Much of the coverage of the Grenfell Tower Inquiry has rightly focused on the London Fire Brigade’s (LFB) operational response to that tragic event. But it is also important to recognise the work done since Grenfell to deal with the impact of the fire on the LFB itself, along with the lessons it has learned and operational changes that have been made as a result.
Many of the modifications that have taken place since last year are policy-led, such as adaptations to fire survival guidance issued by control room staff speaking to people in emergency situations. These new processes are currently being trialled, with a strong emphasis on workforce training.
Perhaps of greatest interest to the public has been the question of the “stay put” advice. That advice is still correct in the overwhelming majority of scenarios, but where there are buildings that continue to have unsuitable cladding, there is scope within operational plans to change this guidance where required on a temporary basis until that form of cladding – aluminium composite material or ACM – is removed.
However, there remains the central challenge of most buildings being single-staircase and the operational difficulties that creates in terms of firefighter access coinciding with resident evacuations – in other words, the need for firefighters to get in to a building at the same time as those inside it are trying to get out.
Institutional knowledge of both the locations of cladded buildings and an improved understanding of different types of cladding mean that building-specific action plans are now in place. It is also of some reassurance that fire service response at high-rise incidents has been increased, with ten pumps in attendance and operations now being supported with the use of an aerial unit.
London has been learning the lessons of Grenfell at a wider level too, with the draft new London Plan setting out proposals for new fire safety requirements of new developments. For his part, the Mayor has committed additional funds to the LFB – in the absence of any additional help from central government – to pay for new kit, such as drones, fire hoods to aid evacuation, extended height aerial ladders and extended duration breathing apparatus.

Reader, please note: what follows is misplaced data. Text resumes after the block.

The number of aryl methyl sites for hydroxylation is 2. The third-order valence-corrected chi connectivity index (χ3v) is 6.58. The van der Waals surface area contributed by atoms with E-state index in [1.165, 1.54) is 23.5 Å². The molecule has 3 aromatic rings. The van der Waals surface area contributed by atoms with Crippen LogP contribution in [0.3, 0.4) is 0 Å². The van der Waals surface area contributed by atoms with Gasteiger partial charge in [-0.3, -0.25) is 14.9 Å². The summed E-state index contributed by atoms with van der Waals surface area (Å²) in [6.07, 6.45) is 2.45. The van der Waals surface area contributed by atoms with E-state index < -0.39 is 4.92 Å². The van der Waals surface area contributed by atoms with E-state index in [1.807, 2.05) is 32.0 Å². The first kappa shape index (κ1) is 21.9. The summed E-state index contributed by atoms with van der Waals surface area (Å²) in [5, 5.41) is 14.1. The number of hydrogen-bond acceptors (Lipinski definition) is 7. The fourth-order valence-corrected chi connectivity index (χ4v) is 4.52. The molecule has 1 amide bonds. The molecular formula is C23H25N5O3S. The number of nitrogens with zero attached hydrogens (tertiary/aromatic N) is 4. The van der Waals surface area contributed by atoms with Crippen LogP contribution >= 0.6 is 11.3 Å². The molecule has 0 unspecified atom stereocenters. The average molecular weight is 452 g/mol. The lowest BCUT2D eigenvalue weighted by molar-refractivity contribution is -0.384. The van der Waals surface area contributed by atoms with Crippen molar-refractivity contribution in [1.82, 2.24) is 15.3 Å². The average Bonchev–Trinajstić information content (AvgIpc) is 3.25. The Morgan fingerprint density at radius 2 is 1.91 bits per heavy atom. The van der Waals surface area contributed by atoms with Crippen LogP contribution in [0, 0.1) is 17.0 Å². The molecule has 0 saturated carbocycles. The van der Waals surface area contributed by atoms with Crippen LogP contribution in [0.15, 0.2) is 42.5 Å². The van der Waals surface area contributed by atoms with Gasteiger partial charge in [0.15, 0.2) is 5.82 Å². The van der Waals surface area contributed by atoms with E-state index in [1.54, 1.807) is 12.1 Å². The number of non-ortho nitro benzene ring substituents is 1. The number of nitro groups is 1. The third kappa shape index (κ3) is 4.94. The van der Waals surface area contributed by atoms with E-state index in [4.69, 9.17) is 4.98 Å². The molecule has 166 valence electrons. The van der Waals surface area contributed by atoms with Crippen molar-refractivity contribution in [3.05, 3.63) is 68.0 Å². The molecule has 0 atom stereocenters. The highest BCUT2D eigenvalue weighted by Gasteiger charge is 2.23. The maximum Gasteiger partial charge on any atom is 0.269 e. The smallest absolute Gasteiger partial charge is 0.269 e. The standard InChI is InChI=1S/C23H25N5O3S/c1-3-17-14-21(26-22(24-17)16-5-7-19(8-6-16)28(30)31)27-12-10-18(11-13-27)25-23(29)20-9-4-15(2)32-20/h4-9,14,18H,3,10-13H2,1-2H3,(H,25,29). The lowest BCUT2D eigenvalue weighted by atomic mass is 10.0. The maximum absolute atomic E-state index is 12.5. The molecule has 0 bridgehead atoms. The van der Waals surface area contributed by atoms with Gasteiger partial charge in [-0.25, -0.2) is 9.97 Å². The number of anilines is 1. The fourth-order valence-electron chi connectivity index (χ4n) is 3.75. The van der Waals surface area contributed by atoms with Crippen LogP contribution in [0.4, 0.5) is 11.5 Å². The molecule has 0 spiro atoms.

Nevertheless, the continued impact of government funding cuts is hugely worrying. It speaks volumes that, for instance, the 30-strong Grenfell Tower investigation and review team is currently funded from dwindling reserves. As brigade commissioner Dany Cotton rightly pointed out when I expressed my concerns at the London Assembly fire and resilience plenary last week, with the Brigade facing major cost pressures, such as the need to spend £57 million over four years on its fleet, £14 million for a new training centre and £5 million on Plumstead Fire Station, “there are serious questions going forward”.
Changes are also taking place behind the scenes with improved technical infrastructure and communications procedures – both within the brigade, and with other emergency services. Longstanding IT issues are also being addressed as part of the programme to replace the current fleet of control units.
Inevitably, the Grenfell Tower disaster had a considerable impact on fire service personnel and this remains evident in raised levels of sickness and absence. This has placed an increased strain on the service as a whole, with the use of overtime becoming necessary to maintain adequate staffing levels.
Cotton’s strong personal commitment to improving mental health in the workplace – both in the context of Grenfell and more generally – is very welcome indeed. In her comments to the Assembly she spoke powerfully about the need to reduce stigma around mental health and to encourage greater discussion of issues such as depression and anxiety in the workplace. Indeed, it appears that the LFB’s corporate culture is beginning to change, thanks in part to an expansion of the in-house counselling service.
There’s still more work to be done before it can be said that the lessons of Grenfell Tower have truly been learned – and undoubtedly the inquiry will have further recommendations too – but under the leadership of Cotton and deputy mayor for fire and resilience Fiona Twycross, change and reform is underway. Pressure now must surely be brought to bear on the government to provide the funding that the London Fire Brigade – and all our public services – so urgently needs.